Data available indicates that more than 6,700 Ghanaians die annually from tobacco-related illnesses.
4,422 die prematurely
Out of this figure, 4,422 representing 66% died prematurely under age 70 from tobacco-related illnesses.
1,206 die due to exposure to second-hand smoke
A total 1,206 representing 18% lost their lives to tobacco-related illnesses due to exposure to second-hand smoke.
Ghana loses GH₵668m to every year due to tobacco use
According to the United Nations Development Programme (UNDP), Ghana is losing GH₵668 million every year due to tobacco use.
Control can save 20,000 deaths
It is estimated that investing now in tobacco control measures will prevent more than 20,000 deaths and avert GH₵1.3 billion economic losses by 2037.
Tobacco use even though brings some form of benefits such as relieving restlessness and anxiety to smokers, the damage it caused far outweighed the benefits, thus cautioned people against it.
People must therefore find ways of dealing with their depression, anxiety, and restlessness as the continuous use of a particular drug can lead to addiction which predisposes one to other types of mental illnesses.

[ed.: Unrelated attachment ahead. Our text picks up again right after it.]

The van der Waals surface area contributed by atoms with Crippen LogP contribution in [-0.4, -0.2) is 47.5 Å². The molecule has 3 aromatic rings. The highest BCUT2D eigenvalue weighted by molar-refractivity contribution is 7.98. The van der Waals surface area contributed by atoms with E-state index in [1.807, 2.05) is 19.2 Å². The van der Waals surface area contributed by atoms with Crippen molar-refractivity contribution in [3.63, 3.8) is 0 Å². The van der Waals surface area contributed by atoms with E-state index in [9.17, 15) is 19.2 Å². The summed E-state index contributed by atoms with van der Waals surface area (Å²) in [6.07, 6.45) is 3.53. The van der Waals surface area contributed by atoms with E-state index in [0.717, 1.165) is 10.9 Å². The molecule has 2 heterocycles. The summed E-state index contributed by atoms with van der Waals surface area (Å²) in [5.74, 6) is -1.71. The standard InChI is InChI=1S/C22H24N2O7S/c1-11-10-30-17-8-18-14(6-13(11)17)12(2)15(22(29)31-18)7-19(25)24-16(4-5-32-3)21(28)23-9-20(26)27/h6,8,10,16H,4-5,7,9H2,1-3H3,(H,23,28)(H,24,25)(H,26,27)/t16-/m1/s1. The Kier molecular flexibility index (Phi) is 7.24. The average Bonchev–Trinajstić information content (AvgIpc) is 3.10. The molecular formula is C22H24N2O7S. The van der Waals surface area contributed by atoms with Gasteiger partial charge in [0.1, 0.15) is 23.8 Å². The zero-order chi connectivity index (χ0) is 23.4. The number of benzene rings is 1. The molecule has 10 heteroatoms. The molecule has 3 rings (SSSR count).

Death due to tobacco is preventable, that is why we should not leave ourselves as four per cent of Ghanaians to die from tobacco.
It should not be part of the worldwide picture of eight million tests a year.
In view of the above, Chief Executive Officer, Mental Health Authority (MHA), Dr Akwasi Osei, has charged the government to ban tobacco usage in the country because it is killing more people annually.
All over the world, the powerful tobacco lobby spends whatever it takes to keep politicians and policy makers beholden to them and maintain a toxic status quo.
It is therefore important that Ghana implements the World Health Organisation (WHO) Framework Convention on Tobacco Control (FCTC) policy actions, including increasing tobacco taxation to reduce the affordability of tobacco products and create smoke-free public and workplaces to protect people from the harms of tobacco smoke.
The Finder recommends the development of a national tobacco control strategy to strictly enforce the prohibition of the sale of tobacco to minors.
The country must also strictly enforce the ban on tobacco advertising and promotion, implementing pictorial health warnings, ratification of the Protocol to Eliminate Illicit Tobacco Trade and mass media campaigns on tobacco dangers to save lives.
The country has made much effort towards tobacco control but, that notwithstanding, more efforts is need to enhance the weak tobacco tax structure and cessation to attain the WHO recommendations.
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